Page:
Memory allocation while calling a sequence of functions in Java

A method getReminder takes two integers and returns r = (a^5)%m. This method relies in two BigInteger numbers BigInteger.valueOf(a).pow(5) and BigInteger.valueOf(m), but BigInteger was never declared. At the same time, int was declared twice even though just one int is enough. I realize that int doesn’t cost much space, I just want to better understand the mechanics.

int myRemainder = getReminder(1000000, 42);
private int getReminder(int a, int m){
int r =BigInteger.valueOf(a).pow(5).remainder(BigInteger.valueOf(m)).intValue(); 
     return r;

Is BigInteger created behind the scenes? Is it unnecessary to declare int twice?


While it is faster to type a call chain like this can be difficult to understand. The optimizer will quickly optimize back to the call chain, but provide a better failure stack. It is better to code for readability. As shown below coding with one function call per line yields your answer.

From the Javadoc of BigInteger.

static BigInteger valueOf(long val)
Returns a BigInteger whose value is equal to that of the specified long.

The code for this function will include create a new BigInteger to return. These are temporary return values that are never stored to variable, so there is no declaration. The temporary values will be stored on the stack if storage is required.

I see one int declaration, int r. int is also used to specify the return type, as well as the method parameter types. It would be possible to avoid the declaration of r and just return the result of the call chain. The optimizer may avoid the creation of r and just return the value.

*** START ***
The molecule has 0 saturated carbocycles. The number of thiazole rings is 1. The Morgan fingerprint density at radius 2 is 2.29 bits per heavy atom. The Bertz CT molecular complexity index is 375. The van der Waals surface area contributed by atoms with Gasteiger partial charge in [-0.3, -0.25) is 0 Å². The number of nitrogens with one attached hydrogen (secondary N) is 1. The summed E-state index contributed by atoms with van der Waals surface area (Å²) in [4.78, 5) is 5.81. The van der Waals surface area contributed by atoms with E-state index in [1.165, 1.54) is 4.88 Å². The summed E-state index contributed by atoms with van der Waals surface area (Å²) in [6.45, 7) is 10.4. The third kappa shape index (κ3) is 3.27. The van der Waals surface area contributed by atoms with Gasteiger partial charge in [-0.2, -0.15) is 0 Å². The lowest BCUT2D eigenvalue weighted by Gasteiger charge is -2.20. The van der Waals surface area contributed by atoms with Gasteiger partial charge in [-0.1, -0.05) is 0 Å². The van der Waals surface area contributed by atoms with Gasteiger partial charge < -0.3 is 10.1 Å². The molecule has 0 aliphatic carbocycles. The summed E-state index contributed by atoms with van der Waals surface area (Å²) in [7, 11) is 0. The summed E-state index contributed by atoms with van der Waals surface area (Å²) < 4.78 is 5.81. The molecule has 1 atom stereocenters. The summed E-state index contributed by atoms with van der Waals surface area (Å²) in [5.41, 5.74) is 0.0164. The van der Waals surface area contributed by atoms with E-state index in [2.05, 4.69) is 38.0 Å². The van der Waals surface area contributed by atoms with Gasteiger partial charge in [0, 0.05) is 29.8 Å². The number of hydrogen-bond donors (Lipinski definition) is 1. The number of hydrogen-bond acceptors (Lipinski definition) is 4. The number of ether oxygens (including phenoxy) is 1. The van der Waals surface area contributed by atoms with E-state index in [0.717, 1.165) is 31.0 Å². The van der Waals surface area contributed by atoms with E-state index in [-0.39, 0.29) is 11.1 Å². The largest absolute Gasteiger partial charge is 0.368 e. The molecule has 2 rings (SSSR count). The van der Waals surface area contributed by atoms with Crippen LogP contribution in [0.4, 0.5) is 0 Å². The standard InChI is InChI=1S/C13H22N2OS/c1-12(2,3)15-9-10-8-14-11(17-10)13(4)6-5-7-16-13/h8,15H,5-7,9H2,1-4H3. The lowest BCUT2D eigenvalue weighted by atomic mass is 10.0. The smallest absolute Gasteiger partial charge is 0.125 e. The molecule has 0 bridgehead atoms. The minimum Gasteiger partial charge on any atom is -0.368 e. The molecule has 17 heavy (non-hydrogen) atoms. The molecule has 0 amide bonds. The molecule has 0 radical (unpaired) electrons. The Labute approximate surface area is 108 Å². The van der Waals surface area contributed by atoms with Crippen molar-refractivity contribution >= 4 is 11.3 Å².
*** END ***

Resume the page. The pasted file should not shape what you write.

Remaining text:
As rule of thumb, the optimizer may create temporary variables, and ignore declared variables as necessary. Applying the Law of Demeter and declaring variables as required will give you an idea of which variables are required. This is a possible way this code might be initially parsed:

private int getReminder(int a, int m) {
    BigInteger tmp1 = BigInteger.valueOf(a);
    tmp1 = tmp1.pow(5);
    BigInteger tmp2 = BigInteger.valueOf(m); 
    tmp1 = tmp1.remainder(tmp2);
    int r = tmp1.intValue(); 
    return r;

All three variables, tmp1, tmp2 and r, will be allocated on the stack. In a language like c the first level optimization would be to use registers for the variables. This would eliminate the need to allocate memory for them, and avoid the overhead of reading and writing them to memory.

It is possible to get byte code dumps of the code which will show how the allocations were actually done. This may change a different optimization levels. If it gets invoked, the JIT compiler can further optimize the code.

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